There are three purposes for which you could need a motorcycle; four if you count track riding. The first three are to commute, to travel with, or to go the places where cars can’t. I leave track riding out because, corner splicing is something that requires a precision machine, and there are plenty of machines on the market today that can splice corners with demonic accuracy, the Ducati Panigale or the Triumph Daytona for example. The catch being while most of these machines are extremely good at what they do, they are often hideously impractical and quite delicate to boot. The point is it’s nice to own a superbike and it makes perfect sense for a weekend biker. And I mean no derogation when I say that, the fact is that I’m a leisure biker at best. I enjoy riding very much, and if it was always cool and dry, I would probably ride every day. But it isn’t, so I don’t. The fact is there are some of us (read: lunatics) who will ride their motorcycle to work every day because they enjoy riding their bike. I know a few looney bins who ride their superbikes to work too and honestly given the Indian condition (both roads, traffic and weather) it must be a harrowing experience.
Which brings me to the Honda CRF1000L, the Africa Twin. First off, yes, it’s an adventure tourer, yes. It has a 1000cc engine and an automatic gearbox. It makes a respectable 94 hp and 98 Nm of torque. And yes I know the R1 make 210hp, but hear me out! THe Africa Twin with its DCT gearbox will hit a 100 kmph in 3 seconds. Which is why I would like to propose at this point that; if want to buy a litre class motorcycle that you can ride every day, even on rough or no road conditions, the Africa Twin is the bike for you, here are three reasons why I think that is:
No-Clutch makes both Traffic and Touring a breeze: Riding a big bike through traffic can be exhausting. Manipulating the clutch in first gear can get annoying. The DCT on the Africa twin in telepathic, it can stroll through traffic without even the slightest jerk. To make that even easier, there are 88 different riders modes that you can set up so the gearbox and engine match your riding style. It may not sound like a lot but if you have ridden a big-bike in traffic you’ll know how strenuous it really is! The Africa Twin is just breezy. This comes in handy for long rides too, allowing you to much more miles (although we’ll get to that later).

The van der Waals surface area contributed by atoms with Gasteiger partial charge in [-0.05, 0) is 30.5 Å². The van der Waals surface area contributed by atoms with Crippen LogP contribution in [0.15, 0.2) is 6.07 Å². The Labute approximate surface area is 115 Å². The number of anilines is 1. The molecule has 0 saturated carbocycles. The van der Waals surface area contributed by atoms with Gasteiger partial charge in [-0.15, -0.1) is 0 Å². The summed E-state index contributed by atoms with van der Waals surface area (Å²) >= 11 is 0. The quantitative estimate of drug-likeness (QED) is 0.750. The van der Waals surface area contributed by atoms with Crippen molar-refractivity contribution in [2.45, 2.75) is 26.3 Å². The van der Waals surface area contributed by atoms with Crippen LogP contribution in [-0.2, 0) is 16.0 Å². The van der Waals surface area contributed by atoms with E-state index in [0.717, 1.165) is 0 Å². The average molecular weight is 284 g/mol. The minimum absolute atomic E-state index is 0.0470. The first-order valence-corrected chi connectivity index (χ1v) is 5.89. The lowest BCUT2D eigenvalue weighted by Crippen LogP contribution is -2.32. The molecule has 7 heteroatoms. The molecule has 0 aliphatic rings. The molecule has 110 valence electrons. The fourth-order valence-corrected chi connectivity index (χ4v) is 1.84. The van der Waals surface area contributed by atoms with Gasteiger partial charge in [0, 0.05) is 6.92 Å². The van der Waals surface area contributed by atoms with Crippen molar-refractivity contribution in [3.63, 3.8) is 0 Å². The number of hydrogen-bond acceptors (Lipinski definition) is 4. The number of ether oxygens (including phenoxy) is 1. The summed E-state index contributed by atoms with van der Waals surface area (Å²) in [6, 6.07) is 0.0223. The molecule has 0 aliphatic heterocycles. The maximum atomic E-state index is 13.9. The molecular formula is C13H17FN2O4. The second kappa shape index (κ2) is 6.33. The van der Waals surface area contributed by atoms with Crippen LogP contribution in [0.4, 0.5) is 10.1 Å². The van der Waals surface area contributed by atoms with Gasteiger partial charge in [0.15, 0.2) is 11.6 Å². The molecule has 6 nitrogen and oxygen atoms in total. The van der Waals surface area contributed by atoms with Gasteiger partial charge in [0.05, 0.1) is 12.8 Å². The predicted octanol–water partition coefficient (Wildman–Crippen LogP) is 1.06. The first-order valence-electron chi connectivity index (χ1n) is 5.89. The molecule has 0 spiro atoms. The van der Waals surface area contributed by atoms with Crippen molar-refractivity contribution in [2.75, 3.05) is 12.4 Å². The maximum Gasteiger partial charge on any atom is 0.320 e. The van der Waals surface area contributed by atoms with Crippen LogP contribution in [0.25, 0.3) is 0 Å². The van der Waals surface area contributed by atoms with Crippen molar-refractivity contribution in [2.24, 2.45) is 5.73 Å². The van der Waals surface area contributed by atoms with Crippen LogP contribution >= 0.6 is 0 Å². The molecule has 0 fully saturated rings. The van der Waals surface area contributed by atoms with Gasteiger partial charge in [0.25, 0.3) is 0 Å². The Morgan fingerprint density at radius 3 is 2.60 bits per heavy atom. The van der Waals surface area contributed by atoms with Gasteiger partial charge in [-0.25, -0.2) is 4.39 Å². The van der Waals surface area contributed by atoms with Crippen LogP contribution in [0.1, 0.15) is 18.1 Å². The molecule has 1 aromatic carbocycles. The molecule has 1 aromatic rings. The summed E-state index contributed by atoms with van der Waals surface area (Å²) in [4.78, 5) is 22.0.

It’s great on the highway: I mean sure there are better highway motorcycles, if speed and agility are not your things, you could have a Harley or an Indian. But the Africa Twin’s DCT gearbox paired with the brilliant 1000cc motor can chug along at triple digit speeds with very little to report in terms of windblast. Meaning that if you're the touring sort you could do 500kms without even having to get off the bike. Although we will wait to actually do the Ironbutt on the Twin.
It can get through almost anything: It's based on a Dakar Rally bike (the CRF450), so obstacles are disposed of almost as easily as they appear. The on-off road tyres work both when you're leaning in and out on corners and that’s really notable. Okay, flat out on dirt I still think the Tiger might be the more capable machine, but that doesn’t mean the Twin DCT will not go through it with just as much ease.
It is not without flaws though, the Africa Twin like a strong charactered being has its own set of flaws. Here are our top three reasons NOT to buy an Africa Twin in India:
It’s got tubed tyres: Now Honda claims that tubed tyres are better for riding off-road and this is true. But if all you wanted to do with the motorcycles is a ride in the dirt, why would you buy a twelve lakh rupee Africa Twin. You’d have something more purpose built for the cause, I mean the Africa Twin is great off-road but it is a 1000cc motorcycle at the end of the day, it’s both expensive and heavy. Yes, spoked rims are easier to repair, but if you have dismount the wheel every time you get a flat, is just too much to bear for really very little to gain.
It's a complex machine: Well duh, it’s a twelve lakh rupee automatic Adventure Tourer. But seriously between the rider modes, the DCT and the complicated electronics. It can be a bit of a worry in the unlikely event that you do get yourself stuck somewhere. Not that the Africa Twin is delicate, it's been built to survive hell. But the thing about uncertain conditions is that they are uncertain, and if you crash and break something you can’t fix, somewhere you’re not likely to find help. It’s going to be a problem.
It's an automatic: And yes I know, that’s what I said when earlier as a reason to buy one, but there is some part of the biker in me that considers Honda’s perfect-perfect DCT gearbox blasphemous. I don’t blame the gearbox, but I do know that there are a lot more people who will agree with me.